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Pomo locomoto
Grupo Corpo at Jacobís Pillow
BY MARCIA B. SIEGEL


Jacobís Pillow Dance Festival opened last week in the Berkshires with the Brazilian company Grupo Corpo. This popular 22-member ensemble were making their fourth visit to the Pillow, and never having seen them before, I was curious to see what makes them hot. Iím not sure I know yet.

Founded in 1975, the company embraces the whole spectrum of Brazilian culture ó European and African æsthetics, street and theater entertainments, ballroom expressions like samba, maxixe, waltz, and polka, and formal techniques like modern dance and ballet. Maybe thereís some martial-arts capoeira in there too. They all fuse in a highly energized movement concept that looks like itself more than anything.

Saturday afternoonís Family Matinee offered a single 43-minute dance, Nazareth, created in 1993 by resident choreographer Rodrigo Pederneiras. The score is a set of variations orchestrated and electronically transmuted by José Miguel Wisnik on music by the early 20th-century composer Enersto Nazareth. If the dance Nazareth had any one stylistic resonance, I thought it invoked the self-conscious jazziness of European modernism.

Both music and dance stream along non-stop, rechanneling into new rhythms, styles, and speeds without ever losing momentum. A woman bounces on to introduce the movement theme, basically a traveling step locked onto the music and punctuated with little two-legged jumps, hip jogs, and flappy arm thrusts. Other women join her, and the step doubles back on itself, twists into grapevine patterns, sidles into chassées. The upper bodies get more elaborate too, drawing attention to the shoulders, wrists, derrieres, smiles. The women are joined by a group of men, and from there the process just seems to run inexhaustibly.

There are solos and duets, large and small ensembles. There are lines weaving through each other. Thereís a group jittering across the edge of the stage in counterpoint to two women twirling and embracing upstage, seemingly stuck together. There are duets that look like a springy Lindy hop set to ragtime. Women fly through the air head first and are caught like logs by their male partners. A trio of men stride through, interjecting spins and fouetté turns between steps. Later on, men pop into stag jumps without preparation and without breaking tempo.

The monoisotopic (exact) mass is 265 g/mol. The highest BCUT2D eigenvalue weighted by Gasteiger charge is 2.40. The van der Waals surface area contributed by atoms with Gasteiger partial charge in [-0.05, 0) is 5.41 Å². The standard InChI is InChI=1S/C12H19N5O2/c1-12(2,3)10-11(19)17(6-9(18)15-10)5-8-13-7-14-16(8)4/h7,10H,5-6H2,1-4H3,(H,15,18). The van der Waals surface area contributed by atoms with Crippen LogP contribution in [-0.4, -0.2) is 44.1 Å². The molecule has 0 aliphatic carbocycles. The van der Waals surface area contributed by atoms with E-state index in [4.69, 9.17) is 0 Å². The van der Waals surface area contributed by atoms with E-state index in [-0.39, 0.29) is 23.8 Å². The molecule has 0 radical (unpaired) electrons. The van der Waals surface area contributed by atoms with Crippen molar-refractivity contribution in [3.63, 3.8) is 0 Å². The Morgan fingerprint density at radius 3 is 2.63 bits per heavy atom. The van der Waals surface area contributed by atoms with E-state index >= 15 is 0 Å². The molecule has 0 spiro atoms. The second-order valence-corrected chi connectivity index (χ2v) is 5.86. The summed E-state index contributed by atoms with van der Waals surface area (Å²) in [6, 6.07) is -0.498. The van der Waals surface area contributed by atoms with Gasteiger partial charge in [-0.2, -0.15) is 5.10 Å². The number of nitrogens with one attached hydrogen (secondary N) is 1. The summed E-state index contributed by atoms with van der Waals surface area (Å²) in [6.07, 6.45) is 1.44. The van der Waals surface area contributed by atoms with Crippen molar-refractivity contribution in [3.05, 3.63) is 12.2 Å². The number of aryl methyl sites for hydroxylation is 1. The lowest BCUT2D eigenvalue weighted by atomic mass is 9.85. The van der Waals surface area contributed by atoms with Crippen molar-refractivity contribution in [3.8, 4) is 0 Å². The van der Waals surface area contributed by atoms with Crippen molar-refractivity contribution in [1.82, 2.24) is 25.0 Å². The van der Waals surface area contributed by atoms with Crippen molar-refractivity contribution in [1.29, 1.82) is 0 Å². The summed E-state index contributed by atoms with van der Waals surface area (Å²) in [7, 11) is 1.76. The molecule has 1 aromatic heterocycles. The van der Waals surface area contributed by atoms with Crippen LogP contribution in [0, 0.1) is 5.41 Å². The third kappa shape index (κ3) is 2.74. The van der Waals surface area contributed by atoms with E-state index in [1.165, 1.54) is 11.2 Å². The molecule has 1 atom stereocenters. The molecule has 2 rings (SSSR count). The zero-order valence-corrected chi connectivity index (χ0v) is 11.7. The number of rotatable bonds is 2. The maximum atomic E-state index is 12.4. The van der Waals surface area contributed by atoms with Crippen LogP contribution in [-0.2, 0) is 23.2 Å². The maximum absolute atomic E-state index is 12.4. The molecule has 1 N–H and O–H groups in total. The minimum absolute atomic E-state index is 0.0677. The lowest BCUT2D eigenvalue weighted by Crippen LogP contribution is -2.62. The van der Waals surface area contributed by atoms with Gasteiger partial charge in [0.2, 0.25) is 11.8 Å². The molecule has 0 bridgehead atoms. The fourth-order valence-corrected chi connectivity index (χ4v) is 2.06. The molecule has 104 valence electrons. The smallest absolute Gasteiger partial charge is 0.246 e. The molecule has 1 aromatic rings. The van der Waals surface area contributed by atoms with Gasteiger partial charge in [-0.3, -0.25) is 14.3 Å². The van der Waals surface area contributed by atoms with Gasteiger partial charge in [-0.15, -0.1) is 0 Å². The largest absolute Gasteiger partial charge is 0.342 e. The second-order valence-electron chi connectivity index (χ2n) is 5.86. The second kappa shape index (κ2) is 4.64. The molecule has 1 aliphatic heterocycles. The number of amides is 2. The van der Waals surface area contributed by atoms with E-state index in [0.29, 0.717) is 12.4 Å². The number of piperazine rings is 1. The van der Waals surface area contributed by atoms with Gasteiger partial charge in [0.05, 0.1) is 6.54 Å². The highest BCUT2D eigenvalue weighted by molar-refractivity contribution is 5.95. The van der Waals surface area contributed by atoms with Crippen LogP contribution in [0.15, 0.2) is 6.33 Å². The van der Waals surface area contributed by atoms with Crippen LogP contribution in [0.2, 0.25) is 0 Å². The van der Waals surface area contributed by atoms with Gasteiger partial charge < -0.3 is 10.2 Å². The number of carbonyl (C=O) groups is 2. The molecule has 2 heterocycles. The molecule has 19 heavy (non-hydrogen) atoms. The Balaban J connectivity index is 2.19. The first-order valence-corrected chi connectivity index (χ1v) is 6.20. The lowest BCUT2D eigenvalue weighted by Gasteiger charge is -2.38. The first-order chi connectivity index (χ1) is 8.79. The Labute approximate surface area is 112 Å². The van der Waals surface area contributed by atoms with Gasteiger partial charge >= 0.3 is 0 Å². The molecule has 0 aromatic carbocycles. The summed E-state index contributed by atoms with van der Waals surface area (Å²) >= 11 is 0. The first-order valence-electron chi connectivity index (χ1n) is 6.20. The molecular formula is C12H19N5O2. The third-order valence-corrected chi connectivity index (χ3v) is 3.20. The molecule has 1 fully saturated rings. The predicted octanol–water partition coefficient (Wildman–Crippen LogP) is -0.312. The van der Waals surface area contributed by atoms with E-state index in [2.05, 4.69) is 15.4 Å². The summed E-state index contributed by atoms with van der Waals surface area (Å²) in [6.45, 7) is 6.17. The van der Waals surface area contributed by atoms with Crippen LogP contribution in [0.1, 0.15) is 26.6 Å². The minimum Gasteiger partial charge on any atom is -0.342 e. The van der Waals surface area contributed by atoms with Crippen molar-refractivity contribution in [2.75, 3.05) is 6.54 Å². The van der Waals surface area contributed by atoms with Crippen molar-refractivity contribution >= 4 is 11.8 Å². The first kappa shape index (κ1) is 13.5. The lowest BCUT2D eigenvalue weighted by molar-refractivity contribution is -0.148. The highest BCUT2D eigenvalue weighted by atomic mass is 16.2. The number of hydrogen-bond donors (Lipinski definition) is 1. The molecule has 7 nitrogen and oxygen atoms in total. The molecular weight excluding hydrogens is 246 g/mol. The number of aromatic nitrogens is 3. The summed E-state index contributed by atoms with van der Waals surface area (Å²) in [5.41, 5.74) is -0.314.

The stage groupings were constantly changing; it may not have been until the bows that all 18 dancers were on stage at once. They came and went almost too quickly to be distinguishable from one another. They kept changing costumes, too, adding or subtracting accessories to the womenís basic tights with bustiers and tiny see-through tutus in black and white and the menís gray tights and tailcoats and simulated spats. All the women wore black headbands with a single black feather perched in front. Two women did a duet wearing stiffened gauze panniers suggesting Spanish grand ladies of the Renaissance. The men sometimes went barechested, with suspenders attached to their tights.

The strange thing to me, the paradox really, was that though there seemed to be so much going on, hardly anything seemed to change. The movement theme kept expanding, the stage filled and emptied, the costumes paraded by. The even tempi and the dancersí unfailing connection to the beat kept the whole thing in a gradually escalating high gear. The audience went along; initially intrigued and caught up in the bounce, it got more and more excited. What kept Nazareth from feeling like just an applause machine was the dancersí dependable good spirits.

The idea of step dancing ó a regular but initially simple locomotion set to a drumbeat or other ongoing pulse ó runs through just about every kind of folk dance in the world. I kept trying to think why Grupo Corpo does not look like folk dancing. Perhaps because thereís so little rhythmic play and no improvisatory clutter. Whatís important about the show is propulsiveness, and design. You adore the dancers for having the stamina to keep it up, for the gestural embellishments or virtuosic feats that they can contain precisely within their fixed meters.

I donít doubt the learned assertions that Grupo Corpo has absorbed all of Brazilís multicultural influences, but the synthesized, ultra-physical, and visibly clarified form that emerges doesnít really elucidate any of them. In this way, itís linked to other pop-fusion companies on the international stage. At the post-performance Q&A, one of the dancers said she felt what was Brazilian about the company was its Carnaval spirit, and that came across. By the end of the dance, they looked positively euphoric.


Issue Date: July 2 - 8, 2004
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